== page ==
Former talk-show host Phil Donahue took his anti-Iraq War documentary Body of War to Washington Tuesday, where it was enthusiastically greeted by a largely liberal audience. Helen Thomas, who at 87 is the oldest member of the Washington press corps, called the film "terrific and a story that should be told." Although it focuses on the story of a single wounded veteran, Tomas Young, CNSNews.com, a unit of the conservative Media Research Center, said that "Donahue used the occasion ... to voice an anti-war and defeatist agenda." It quoted Donahue as remarking, "We have lost. ... It's over. America is going to have to look in the mirror and suck it up and tell the truth to itself. This was a massive blunder." But the news service quoted conservative filmmaker J.D. Johannes, an Iraq War vet who has made his own film about the war, as saying, "Was Iraq perfect? No. ... War is generally a [series] of colossal mistakes and failures until someone starts to get it right and win." And in a review of the film, Kyle Smith, the conservative film critic of the New York Post, dismissed at as "one of the most incompetent documentaries to emerge from the Iraq war."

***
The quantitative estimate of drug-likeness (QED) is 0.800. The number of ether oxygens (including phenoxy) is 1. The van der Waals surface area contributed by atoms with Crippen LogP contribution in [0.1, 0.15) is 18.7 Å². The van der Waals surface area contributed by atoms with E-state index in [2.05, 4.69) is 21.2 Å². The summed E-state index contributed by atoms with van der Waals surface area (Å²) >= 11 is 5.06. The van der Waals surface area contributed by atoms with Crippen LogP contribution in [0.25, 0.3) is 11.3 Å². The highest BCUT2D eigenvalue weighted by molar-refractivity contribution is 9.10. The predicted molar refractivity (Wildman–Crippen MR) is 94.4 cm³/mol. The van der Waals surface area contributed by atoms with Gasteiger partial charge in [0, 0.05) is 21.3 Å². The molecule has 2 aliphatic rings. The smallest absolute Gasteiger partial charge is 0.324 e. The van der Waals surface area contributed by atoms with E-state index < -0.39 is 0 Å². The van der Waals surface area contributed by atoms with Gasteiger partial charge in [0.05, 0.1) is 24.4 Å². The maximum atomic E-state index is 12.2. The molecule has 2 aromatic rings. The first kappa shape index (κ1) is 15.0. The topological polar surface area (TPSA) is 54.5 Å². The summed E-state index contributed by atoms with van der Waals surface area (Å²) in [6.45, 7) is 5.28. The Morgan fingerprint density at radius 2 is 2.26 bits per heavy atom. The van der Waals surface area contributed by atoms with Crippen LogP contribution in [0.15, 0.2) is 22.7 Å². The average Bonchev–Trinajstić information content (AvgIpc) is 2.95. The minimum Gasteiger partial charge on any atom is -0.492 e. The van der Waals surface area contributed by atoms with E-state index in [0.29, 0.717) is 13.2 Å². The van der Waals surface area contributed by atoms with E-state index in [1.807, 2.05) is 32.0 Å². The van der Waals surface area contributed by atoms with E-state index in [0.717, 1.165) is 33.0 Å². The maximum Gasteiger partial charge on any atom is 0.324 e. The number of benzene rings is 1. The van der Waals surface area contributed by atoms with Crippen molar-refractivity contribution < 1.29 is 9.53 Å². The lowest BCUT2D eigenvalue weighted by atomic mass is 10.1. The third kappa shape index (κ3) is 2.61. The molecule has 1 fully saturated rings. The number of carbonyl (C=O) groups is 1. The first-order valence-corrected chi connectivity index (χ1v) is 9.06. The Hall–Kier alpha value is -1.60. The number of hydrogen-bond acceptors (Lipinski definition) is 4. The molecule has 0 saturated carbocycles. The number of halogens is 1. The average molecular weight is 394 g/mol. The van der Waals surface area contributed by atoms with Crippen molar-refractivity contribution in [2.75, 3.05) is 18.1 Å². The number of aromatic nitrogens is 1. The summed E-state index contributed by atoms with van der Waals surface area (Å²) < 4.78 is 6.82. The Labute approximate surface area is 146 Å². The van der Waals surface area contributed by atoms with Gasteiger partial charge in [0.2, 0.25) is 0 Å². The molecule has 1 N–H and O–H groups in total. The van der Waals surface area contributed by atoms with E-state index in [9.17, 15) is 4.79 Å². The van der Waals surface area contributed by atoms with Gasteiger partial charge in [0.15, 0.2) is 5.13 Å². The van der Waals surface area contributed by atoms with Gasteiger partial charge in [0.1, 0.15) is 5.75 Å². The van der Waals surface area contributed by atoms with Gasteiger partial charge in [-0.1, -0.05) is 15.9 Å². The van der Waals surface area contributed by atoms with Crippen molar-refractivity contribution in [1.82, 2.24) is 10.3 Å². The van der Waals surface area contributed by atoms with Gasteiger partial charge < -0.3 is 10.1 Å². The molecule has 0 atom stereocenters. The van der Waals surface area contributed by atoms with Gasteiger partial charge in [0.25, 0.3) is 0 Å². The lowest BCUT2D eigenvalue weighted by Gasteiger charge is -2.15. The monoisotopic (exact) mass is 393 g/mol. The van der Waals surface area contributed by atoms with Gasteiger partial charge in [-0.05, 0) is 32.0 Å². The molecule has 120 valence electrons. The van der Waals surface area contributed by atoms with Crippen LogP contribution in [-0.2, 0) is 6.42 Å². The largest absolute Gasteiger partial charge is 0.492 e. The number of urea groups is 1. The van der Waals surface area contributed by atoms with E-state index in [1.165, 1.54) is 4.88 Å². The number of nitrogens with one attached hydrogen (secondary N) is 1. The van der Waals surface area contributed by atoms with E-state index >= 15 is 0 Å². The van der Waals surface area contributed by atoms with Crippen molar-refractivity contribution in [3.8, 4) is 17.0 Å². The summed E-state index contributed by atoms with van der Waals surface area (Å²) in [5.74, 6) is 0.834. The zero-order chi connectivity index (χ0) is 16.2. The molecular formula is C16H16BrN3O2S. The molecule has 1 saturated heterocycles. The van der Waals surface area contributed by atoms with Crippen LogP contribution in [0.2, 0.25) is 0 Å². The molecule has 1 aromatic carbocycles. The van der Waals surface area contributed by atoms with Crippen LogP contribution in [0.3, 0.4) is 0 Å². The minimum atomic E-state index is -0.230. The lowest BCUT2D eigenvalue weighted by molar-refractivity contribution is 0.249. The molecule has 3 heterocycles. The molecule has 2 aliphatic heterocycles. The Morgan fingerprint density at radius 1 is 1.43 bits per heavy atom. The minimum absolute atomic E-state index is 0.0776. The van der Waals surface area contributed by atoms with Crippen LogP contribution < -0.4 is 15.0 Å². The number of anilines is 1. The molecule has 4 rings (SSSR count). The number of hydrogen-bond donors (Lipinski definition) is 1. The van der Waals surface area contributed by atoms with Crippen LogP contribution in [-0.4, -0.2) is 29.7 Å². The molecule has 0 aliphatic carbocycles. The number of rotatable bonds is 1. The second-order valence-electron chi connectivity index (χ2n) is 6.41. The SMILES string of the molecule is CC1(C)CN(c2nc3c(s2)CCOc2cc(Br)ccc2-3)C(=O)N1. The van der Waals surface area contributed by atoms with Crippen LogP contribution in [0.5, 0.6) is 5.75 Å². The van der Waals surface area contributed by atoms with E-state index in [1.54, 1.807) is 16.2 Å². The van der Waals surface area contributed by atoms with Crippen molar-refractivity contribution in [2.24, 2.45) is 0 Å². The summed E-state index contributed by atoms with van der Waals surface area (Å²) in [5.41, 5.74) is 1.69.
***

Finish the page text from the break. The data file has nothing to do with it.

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There's very much a strength of conviction in remaining what you were, but arguably more so in becoming what you want to be.
The BBC drama starring Aidan Turner returns to BBC One on September 4th.
Guns N' Roses were detained at the Canadian border last week for gun possession but they're adamant the weapon didn't belong to them.